Quantum Optics

Integrated Frequency Comb Photon Sources

Optical frequency combs are light sources associated with a spectrum composed of many sharp individual lines. The idea to employ them as links between the radio and optical frequency domains (Nobel Prize in Physics, 2005) has changed the world in the areas of optical frequency metrology, precision measurement, and spectroscopic applications. Today these combs are commonly generated from pulsed, passively mode-locked solid-state or fiber lasers, which are however bulky and energy inefficient, limiting their application and implementation possibilities. The realization of these sources in compact devices will dramatically improve their complexity management, cost figure, and power consumption, thus allowing completely new application fields. By working in the quantum optics regime, new sources also enable advanced applications in fields like telecommunication, cryptography, and computing.

Our research group has pioneered the realization of optical frequency comb sources on a chip. By using the group’s acquired expertise in nonlinear integrated optics, we have recently proposed and demonstrated the first integrated photon pair source capable of generating multiple and simultaneous pairs of single photons – distributed on a frequency comb at telecommunication wavelengths. The source operates in a stable and robust configuration that is compatible with large-scale integration technology, as well as with state of the art quantum memories and repeaters. The device is ideal for multiplexed quantum optics applications with high pair production rates of around 300kHz per channel of the frequency comb at low continuous wave pump power below 30 mW.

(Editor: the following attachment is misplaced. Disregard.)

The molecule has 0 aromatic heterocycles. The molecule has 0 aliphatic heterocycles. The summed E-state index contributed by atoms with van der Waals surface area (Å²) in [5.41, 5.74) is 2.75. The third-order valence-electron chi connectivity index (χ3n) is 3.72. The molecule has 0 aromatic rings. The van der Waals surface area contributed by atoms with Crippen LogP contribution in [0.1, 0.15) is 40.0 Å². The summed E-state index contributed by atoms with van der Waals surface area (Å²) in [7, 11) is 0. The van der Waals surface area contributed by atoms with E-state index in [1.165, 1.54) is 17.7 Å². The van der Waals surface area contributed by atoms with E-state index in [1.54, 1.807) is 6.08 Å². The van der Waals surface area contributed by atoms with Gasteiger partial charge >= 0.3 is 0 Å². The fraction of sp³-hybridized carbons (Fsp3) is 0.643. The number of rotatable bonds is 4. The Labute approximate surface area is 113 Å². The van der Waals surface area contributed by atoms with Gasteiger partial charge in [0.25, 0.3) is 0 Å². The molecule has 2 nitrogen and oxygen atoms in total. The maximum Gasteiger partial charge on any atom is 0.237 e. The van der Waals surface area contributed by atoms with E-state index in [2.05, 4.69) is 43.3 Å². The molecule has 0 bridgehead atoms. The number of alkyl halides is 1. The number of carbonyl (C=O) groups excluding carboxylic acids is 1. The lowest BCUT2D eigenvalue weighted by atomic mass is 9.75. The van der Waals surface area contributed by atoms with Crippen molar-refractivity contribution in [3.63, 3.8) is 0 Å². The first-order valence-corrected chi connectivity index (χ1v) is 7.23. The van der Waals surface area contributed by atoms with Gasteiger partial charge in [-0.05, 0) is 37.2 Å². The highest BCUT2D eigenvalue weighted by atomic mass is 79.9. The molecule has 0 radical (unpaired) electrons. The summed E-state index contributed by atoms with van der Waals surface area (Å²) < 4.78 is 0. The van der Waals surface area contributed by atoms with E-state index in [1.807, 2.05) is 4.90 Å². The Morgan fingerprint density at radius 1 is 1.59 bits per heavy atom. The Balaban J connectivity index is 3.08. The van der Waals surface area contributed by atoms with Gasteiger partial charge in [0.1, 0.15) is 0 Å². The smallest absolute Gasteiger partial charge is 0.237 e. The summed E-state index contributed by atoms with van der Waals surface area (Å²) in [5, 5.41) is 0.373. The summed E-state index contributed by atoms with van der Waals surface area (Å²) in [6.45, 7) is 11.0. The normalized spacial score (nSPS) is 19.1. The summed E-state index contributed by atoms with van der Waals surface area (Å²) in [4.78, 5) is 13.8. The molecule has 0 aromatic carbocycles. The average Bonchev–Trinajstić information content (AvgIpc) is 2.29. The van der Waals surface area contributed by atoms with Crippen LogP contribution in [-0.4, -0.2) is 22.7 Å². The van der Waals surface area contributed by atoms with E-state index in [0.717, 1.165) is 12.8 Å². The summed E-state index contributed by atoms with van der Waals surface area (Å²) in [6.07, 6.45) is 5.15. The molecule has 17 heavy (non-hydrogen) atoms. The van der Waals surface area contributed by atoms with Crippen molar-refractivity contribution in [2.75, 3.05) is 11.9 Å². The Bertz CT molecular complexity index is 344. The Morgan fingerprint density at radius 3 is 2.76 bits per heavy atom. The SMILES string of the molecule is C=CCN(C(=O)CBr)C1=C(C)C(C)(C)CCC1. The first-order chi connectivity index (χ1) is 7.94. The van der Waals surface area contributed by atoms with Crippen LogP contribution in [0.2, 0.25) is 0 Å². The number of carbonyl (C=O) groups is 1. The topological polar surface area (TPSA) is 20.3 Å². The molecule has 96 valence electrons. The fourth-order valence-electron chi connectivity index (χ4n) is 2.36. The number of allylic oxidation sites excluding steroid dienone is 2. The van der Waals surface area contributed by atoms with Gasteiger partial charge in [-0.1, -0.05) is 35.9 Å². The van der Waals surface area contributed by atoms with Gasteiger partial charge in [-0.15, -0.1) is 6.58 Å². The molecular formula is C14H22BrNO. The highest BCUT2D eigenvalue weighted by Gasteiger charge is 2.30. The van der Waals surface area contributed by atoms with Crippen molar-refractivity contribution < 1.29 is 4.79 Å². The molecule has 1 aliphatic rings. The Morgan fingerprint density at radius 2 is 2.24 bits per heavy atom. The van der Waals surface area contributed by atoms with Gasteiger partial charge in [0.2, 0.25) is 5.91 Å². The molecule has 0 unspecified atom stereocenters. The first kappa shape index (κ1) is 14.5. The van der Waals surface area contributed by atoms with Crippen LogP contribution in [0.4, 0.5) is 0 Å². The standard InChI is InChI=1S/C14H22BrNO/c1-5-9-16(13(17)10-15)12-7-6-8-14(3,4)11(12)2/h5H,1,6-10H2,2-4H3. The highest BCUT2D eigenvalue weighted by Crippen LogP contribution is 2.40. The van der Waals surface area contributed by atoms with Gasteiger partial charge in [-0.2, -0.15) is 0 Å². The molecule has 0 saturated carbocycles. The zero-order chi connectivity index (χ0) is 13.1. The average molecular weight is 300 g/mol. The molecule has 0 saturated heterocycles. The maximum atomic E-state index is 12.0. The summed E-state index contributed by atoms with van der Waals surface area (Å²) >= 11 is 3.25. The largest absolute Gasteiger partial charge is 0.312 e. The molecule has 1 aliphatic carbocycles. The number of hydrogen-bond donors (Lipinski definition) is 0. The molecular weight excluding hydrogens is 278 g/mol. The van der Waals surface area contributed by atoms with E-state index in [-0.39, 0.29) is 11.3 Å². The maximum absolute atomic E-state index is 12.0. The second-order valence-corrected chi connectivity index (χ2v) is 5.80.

Fig. 1 shows the measured photon correlations between 5 frequency channels symmetric to the pump wavelength (a) as well as the full correlation matrix between all combinations of these 5 channels, showing that photon pairs are generated only symmetric to the pump (b).


Fig. 1. (a) Measured coincidence peaks at five channel pairs centered around the pump wavelength. Clear coincidence peaks with a measured 110 MHz bandwidth (2.9 ns) are visible in all channel pairs. The solid-shaded curves are the fits of the experimental data (black curves). (b) Coincidence count rates measured at all the signal/idler combinations. Significant coincidence counts (corresponding to a peak).


To further characterize the source, the unheralded idler-idler autocorrelation measurement (Fig 2a) can be used to measure the purity of the quantum state and amount of effective modes, where a pure state is represented by a single mode. The peak of the autocorrelation is given by 1/(1-number of modes). A measured peak of 1.537 corresponds to 1.86 effective modes, which is close to the ideal pure single mode state, confirming the high purity of the source. In order to confirm the quantum nature of the generated photons, we measure the heralded autocorrelation function (Fig. 2b). The heralded autocorrelation measurements represents a measure comparing the desired photon pair generation with respect to multiple photons generated together. A clear dip at zero time delay confirms that the source emits photon pairs, with a heralded autocorrelation dip well below the quantum limit of 0.5, confirming that the source operates in the single photon quantum regime.


Fig. 2. a) Idler-idler autocorrelation showing a bunching peak of 1.537 (corresponding to 1.86 effective modes). b) Heralded idler-idler autocorrelation. The antibunching dip of 0.144 ± 0.008 demonstrates the single photon character of the heralded source. The error bars are evaluated as the standard deviation on a 6-bin ensemble.


  1. C. Reimer, L. Caspani, M. Clerici, M. Ferrera, M. Kues, M. Peccianti, A. Pasquazi, L. Razzari, B. E. Little, S. T. Chu, D. J. Moss, and R. Morandotti, “Integrated frequency comb source of heralded single photons,” Optics Express 22, 6535-6546 (2014).